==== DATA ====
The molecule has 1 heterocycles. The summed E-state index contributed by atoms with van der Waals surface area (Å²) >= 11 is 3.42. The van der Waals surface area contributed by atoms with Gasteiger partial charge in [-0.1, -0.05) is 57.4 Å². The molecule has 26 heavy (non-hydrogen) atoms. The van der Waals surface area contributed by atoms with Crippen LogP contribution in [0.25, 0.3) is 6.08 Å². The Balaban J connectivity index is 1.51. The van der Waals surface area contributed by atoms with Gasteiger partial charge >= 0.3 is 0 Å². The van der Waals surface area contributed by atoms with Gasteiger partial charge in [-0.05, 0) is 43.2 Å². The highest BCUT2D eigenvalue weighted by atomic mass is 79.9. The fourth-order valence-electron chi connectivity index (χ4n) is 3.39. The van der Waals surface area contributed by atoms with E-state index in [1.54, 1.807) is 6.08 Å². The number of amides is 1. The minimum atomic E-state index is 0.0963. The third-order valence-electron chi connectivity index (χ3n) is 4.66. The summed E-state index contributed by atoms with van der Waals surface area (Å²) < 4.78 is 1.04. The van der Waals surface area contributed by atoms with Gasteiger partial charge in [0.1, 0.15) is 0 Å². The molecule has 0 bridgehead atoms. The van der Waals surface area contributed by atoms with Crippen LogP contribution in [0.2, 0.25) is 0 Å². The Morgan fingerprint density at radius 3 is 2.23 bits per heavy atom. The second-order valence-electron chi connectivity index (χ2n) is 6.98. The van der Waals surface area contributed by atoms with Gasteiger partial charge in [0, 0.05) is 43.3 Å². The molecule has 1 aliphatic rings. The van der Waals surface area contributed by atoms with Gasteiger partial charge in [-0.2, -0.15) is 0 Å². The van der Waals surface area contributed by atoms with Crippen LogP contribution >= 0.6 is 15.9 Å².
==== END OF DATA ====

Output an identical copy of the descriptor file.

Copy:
The molecule has 1 heterocycles. The summed E-state index contributed by atoms with van der Waals surface area (Å²) >= 11 is 3.42. The van der Waals surface area contributed by atoms with Gasteiger partial charge in [-0.1, -0.05) is 57.4 Å². The molecule has 26 heavy (non-hydrogen) atoms. The van der Waals surface area contributed by atoms with Crippen LogP contribution in [0.25, 0.3) is 6.08 Å². The Balaban J connectivity index is 1.51. The van der Waals surface area contributed by atoms with Gasteiger partial charge >= 0.3 is 0 Å². The van der Waals surface area contributed by atoms with Gasteiger partial charge in [-0.05, 0) is 43.2 Å². The highest BCUT2D eigenvalue weighted by atomic mass is 79.9. The fourth-order valence-electron chi connectivity index (χ4n) is 3.39. The van der Waals surface area contributed by atoms with E-state index in [1.54, 1.807) is 6.08 Å². The number of amides is 1. The minimum atomic E-state index is 0.0963. The third-order valence-electron chi connectivity index (χ3n) is 4.66. The summed E-state index contributed by atoms with van der Waals surface area (Å²) < 4.78 is 1.04. The van der Waals surface area contributed by atoms with Gasteiger partial charge in [0.1, 0.15) is 0 Å². The molecule has 0 bridgehead atoms. The van der Waals surface area contributed by atoms with Crippen LogP contribution in [0.2, 0.25) is 0 Å². The Morgan fingerprint density at radius 3 is 2.23 bits per heavy atom. The second-order valence-electron chi connectivity index (χ2n) is 6.98. The van der Waals surface area contributed by atoms with Gasteiger partial charge in [0, 0.05) is 43.3 Å². The molecule has 1 aliphatic rings. The van der Waals surface area contributed by atoms with Gasteiger partial charge in [-0.2, -0.15) is 0 Å². The van der Waals surface area contributed by atoms with Crippen LogP contribution >= 0.6 is 15.9 Å².